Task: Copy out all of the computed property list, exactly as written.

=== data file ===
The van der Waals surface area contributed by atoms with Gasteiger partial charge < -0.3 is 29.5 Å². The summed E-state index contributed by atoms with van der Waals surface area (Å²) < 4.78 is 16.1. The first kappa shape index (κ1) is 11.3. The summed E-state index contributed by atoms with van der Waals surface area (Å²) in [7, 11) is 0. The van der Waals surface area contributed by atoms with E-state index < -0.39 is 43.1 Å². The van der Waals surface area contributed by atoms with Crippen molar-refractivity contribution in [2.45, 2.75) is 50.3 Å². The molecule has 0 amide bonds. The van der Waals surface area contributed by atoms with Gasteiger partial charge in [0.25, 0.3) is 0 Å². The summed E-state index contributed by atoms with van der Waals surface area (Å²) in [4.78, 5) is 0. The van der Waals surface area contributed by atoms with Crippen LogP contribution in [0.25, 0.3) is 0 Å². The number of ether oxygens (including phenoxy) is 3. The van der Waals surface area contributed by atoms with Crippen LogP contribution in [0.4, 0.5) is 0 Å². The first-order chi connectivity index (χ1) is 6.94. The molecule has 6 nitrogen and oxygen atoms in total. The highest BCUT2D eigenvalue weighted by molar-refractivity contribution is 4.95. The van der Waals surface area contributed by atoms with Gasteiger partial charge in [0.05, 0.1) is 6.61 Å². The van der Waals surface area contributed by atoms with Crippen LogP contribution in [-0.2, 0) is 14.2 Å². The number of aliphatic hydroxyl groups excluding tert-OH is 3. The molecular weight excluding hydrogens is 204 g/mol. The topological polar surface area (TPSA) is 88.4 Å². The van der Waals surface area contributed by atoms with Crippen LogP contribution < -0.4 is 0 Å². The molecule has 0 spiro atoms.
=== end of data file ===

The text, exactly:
The van der Waals surface area contributed by atoms with Gasteiger partial charge < -0.3 is 29.5 Å². The summed E-state index contributed by atoms with van der Waals surface area (Å²) < 4.78 is 16.1. The first kappa shape index (κ1) is 11.3. The summed E-state index contributed by atoms with van der Waals surface area (Å²) in [7, 11) is 0. The van der Waals surface area contributed by atoms with E-state index < -0.39 is 43.1 Å². The van der Waals surface area contributed by atoms with Crippen molar-refractivity contribution in [2.45, 2.75) is 50.3 Å². The molecule has 0 amide bonds. The van der Waals surface area contributed by atoms with Gasteiger partial charge in [0.25, 0.3) is 0 Å². The summed E-state index contributed by atoms with van der Waals surface area (Å²) in [4.78, 5) is 0. The van der Waals surface area contributed by atoms with Crippen LogP contribution in [0.25, 0.3) is 0 Å². The number of ether oxygens (including phenoxy) is 3. The van der Waals surface area contributed by atoms with Crippen LogP contribution in [0.4, 0.5) is 0 Å². The first-order chi connectivity index (χ1) is 6.94. The molecule has 6 nitrogen and oxygen atoms in total. The highest BCUT2D eigenvalue weighted by molar-refractivity contribution is 4.95. The van der Waals surface area contributed by atoms with Gasteiger partial charge in [0.05, 0.1) is 6.61 Å². The van der Waals surface area contributed by atoms with Crippen LogP contribution in [-0.2, 0) is 14.2 Å². The number of aliphatic hydroxyl groups excluding tert-OH is 3. The molecular weight excluding hydrogens is 204 g/mol. The topological polar surface area (TPSA) is 88.4 Å². The van der Waals surface area contributed by atoms with Crippen LogP contribution < -0.4 is 0 Å². The molecule has 0 spiro atoms.